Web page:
Pop Break Live: California is for Lovers Festival featuring Hawthorne Heights, Thrice, Alkaline Trio, Thursday, Touche Amore, Sleeping with Sirens, Bayside, Norma Jean, Red Jumpsuit Apparatus, Atreyu, Emery, Scary Kids Scaring Kids and more at Oak Canyon Park in Silverado, CA
Ohio might be for lovers, but California is definitely for emo music lovers. Ushering in the end of Summer 2023, the Hawthorne Heights-curated festival Is For Lovers finally made a stop in Orange County, California for a one-day, throwback emo experience known as California Is For Lovers. More than 15 rock acts played across two stages – with zero overlapping set times! – playing songs ranging from classic emo and screamo, to hard rock and alternative sounds. Headlining acts Alkaline Trio, Thrice, Atreyu, and Thursday were the undeniable heroes of the day, but they were only a sliver of the goodness that was California Is For Lovers.
Nestled in Silverado, the festival grounds were in Oak Canyon Park, a remote but shady oasis of big trees amongst a desert landscape. Because Oak Canyon Park had zero cell service, the whole day felt like a nostalgic throwback experience in many ways; not a lot of cell phones in the crowd, for one. Despite the nostalgic lineup, the ages of the crowd spanned multiple generations – with elder emos making up the biggest group – but plenty of young fans in their 20s made their presence known. The best of the crowd, however, were all the kids of the aforementioned elder emos, wearing big headphones and dancing in little Vans and black t-shirts.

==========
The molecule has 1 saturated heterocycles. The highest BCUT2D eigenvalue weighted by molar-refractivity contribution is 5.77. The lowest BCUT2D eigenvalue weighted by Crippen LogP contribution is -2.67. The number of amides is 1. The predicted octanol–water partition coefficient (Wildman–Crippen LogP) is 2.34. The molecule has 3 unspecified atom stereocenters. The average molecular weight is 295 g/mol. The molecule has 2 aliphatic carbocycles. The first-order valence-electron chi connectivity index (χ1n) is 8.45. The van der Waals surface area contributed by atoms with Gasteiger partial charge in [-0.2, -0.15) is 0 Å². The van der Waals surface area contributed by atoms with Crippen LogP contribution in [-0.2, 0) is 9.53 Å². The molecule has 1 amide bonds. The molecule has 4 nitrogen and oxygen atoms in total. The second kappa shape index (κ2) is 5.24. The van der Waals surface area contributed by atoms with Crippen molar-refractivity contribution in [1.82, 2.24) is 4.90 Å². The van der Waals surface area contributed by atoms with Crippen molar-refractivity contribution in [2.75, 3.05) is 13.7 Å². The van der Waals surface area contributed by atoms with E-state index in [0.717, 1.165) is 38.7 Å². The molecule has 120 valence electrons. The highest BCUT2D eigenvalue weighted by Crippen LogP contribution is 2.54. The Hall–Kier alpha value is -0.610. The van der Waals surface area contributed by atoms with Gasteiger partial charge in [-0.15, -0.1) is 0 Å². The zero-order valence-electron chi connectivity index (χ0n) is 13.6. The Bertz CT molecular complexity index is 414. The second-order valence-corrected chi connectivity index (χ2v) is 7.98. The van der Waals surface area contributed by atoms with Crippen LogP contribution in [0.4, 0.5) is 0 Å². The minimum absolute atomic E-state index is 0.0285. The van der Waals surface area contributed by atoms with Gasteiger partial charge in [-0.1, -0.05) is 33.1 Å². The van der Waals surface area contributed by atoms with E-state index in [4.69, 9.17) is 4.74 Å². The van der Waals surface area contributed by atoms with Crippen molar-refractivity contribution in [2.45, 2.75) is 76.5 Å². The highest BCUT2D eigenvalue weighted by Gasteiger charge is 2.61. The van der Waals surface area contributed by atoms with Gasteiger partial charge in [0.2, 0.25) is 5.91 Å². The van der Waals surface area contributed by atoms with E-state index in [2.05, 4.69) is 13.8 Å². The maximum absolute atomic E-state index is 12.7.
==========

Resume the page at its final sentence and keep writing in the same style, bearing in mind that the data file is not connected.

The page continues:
Early to mid 2000s acts like Red Jumpsuit Apparatus, Emery, and Further Seems Forever took their stages early, setting a great tone for the rest of the day. Lead singer Ronnie Winter of Red Jumpsuit gave a shoutout to everyone going through a tough time who did all they could to get out of bed today to come to the festival; he shared that 8 years ago he was having a really tough time and is happy to be alive to share his story. He was also the first of many musicians to reference high school that day, remarking, “People always say they used to listen to my band in high school. So here’s a song that I used to listen to in high school” right before playing “All The Small Things” by Blink 182.